Tickling the strings, and a Short Parable on Spelling

Sunday, April 23, 2006

Okay, everyone, don't blow a gasket, but--


Shocking, I know. I started teaching myself to play just before my second son, Noah, was born, did really well for a few weeks, took a LONG sabbatical, played again really faithfully for another few weeks, and haven't touched it since. I have had the best of intentions but despite the fact that my Palm reminds me to practice every weekday, it hasn't happened for well over a year.

In spite of a split on the middle finger of my left hand that has made both typing and pressing strings interesting (not to mention painful), I actually got to practice for about 15 minutes before I decided that I didn't want the rest of my fingers to start bleeding, too.

Jude and Noah had fun playing with the tuner. (It's the type that is kind of like a harmonica.)

Hopefully, I can continue the habit....


Okay, recent pet peeve:

Person A decides, "I need to make some extra money. Hey, I know, I'll write an eBook and sell it for an exorbitant price!"

Person B says, "I need to make some extra money. Hey, here's someone selling an eBook about how to make money! I'll buy it!"

So, Person B pays exorbitant price for Person A's eBook. The only problem is, Person A can't spell to save his or her life, and relied solely on his computer to check grammar. This drives Person B batty. If Person B spends good money on a book, whether it be an eBook or no, they should not have to muddle through someone else's inept grasp of the English language. Hasn't anyone ever heard of proof-reading anymore?! If grammar and spelling aren't your forte, hire someone else to do it! For crying out loud, all of your other expenses for the book are nil! You could at least spend a few bucks to make sure you're turning out a quality product! (Or maybe a low-quality product with everything spelled and worded correctly!)

Ahem. Guess which side of that story I was on?

I think I can relate to Professor Henry Higgins from My Fair Lady, except my lyrics would read:

"Why can't the English (Americans, Canadians) teach their children how to spell?"

I don't think people who can't spell, and therefore place a very low importance on doing it correctly, realize how it drives people who actually care about our language UP THE WALL to read something that is spelled so poorly or incorrectly.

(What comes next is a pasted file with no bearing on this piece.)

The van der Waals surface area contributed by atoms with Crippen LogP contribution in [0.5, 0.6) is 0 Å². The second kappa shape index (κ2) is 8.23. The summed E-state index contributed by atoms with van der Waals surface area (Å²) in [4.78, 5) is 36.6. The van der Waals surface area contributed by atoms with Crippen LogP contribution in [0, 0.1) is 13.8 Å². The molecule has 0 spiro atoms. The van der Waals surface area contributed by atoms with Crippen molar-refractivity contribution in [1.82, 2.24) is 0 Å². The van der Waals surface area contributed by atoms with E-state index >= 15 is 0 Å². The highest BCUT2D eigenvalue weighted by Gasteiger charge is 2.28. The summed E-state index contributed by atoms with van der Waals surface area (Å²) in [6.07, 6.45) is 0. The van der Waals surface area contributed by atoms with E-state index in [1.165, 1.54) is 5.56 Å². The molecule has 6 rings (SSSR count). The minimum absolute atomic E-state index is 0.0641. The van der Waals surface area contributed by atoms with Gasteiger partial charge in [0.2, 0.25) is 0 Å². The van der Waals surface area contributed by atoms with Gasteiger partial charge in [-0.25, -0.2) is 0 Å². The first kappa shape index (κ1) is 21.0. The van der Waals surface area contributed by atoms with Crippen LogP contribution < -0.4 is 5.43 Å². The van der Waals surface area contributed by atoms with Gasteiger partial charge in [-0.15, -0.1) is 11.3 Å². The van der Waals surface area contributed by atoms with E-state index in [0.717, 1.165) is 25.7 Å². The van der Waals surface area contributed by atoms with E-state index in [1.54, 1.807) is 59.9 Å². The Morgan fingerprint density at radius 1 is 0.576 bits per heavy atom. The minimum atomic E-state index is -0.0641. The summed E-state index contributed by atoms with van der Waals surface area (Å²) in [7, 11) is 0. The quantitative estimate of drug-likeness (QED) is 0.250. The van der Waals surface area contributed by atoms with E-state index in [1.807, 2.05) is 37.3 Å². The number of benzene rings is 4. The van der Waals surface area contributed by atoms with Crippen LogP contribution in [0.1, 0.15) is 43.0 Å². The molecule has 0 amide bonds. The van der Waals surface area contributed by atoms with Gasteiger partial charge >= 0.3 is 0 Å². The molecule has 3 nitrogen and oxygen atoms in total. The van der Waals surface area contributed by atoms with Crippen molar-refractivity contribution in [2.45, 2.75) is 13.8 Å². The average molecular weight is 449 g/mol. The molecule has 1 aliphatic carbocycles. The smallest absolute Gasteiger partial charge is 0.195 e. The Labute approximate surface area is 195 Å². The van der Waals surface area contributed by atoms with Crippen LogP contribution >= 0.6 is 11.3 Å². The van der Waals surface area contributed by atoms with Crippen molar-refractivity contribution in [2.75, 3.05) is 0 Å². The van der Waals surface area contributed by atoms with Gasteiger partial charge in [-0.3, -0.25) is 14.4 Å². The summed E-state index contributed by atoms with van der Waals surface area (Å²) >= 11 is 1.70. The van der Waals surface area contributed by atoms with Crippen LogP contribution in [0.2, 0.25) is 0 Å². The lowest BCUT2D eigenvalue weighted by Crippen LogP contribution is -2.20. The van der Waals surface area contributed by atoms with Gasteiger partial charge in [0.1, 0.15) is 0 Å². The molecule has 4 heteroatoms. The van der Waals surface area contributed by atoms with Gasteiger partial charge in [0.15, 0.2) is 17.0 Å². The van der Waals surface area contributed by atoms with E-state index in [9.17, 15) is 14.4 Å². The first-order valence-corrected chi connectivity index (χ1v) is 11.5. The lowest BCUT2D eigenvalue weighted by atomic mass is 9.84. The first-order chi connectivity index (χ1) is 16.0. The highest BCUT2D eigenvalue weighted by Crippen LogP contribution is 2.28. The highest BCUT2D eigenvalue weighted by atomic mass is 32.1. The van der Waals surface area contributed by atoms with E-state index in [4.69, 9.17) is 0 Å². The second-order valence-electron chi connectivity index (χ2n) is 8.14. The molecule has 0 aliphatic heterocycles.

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  1. Good for you for learning the guitar. I taught myself guitar for a year, then I stopped and unfortunatley I forgot most of what I learned. AARRUUGGHH!. About the spelling, I think people think that b/c it's online, spelling doesn't matter. Kinda like MSNing, nobody spells correctly. But in any case, whoever wrote that book is just plain lazy. Ang

  2. Ang--I know what you mean about forgetting most of it--I spent that first night playing some MAJOR catch-up, with more to do.

    Wish I could say it was just one book--it's a general trend I've noticed with eBooks, and your assessment of why is probably bang on--since it's online, people don't care and get lazy.

    To the anonymous commenter whose comment I refused to publish:

    Take a lesson from Thumper, amd if you can't say something nice, don't say nuthin' at all. I don't allow words and comments like that in my home, and I certainly will not allow them on my blog. Also, check your assumptions: although selling eBooks is obviously making someone a mint, they are not all scams about how to make a lot of money fast, but some of them are just "Here's a way I made a little extra money, or improved the sales of my business, and it worked for me." (Some of them have nothing to do with making money, but that's another story.)

    However, if you can't learn from Thumper's experience and advice, you probably wouldn't learn anything from some other entrepreneur's eBook, either.


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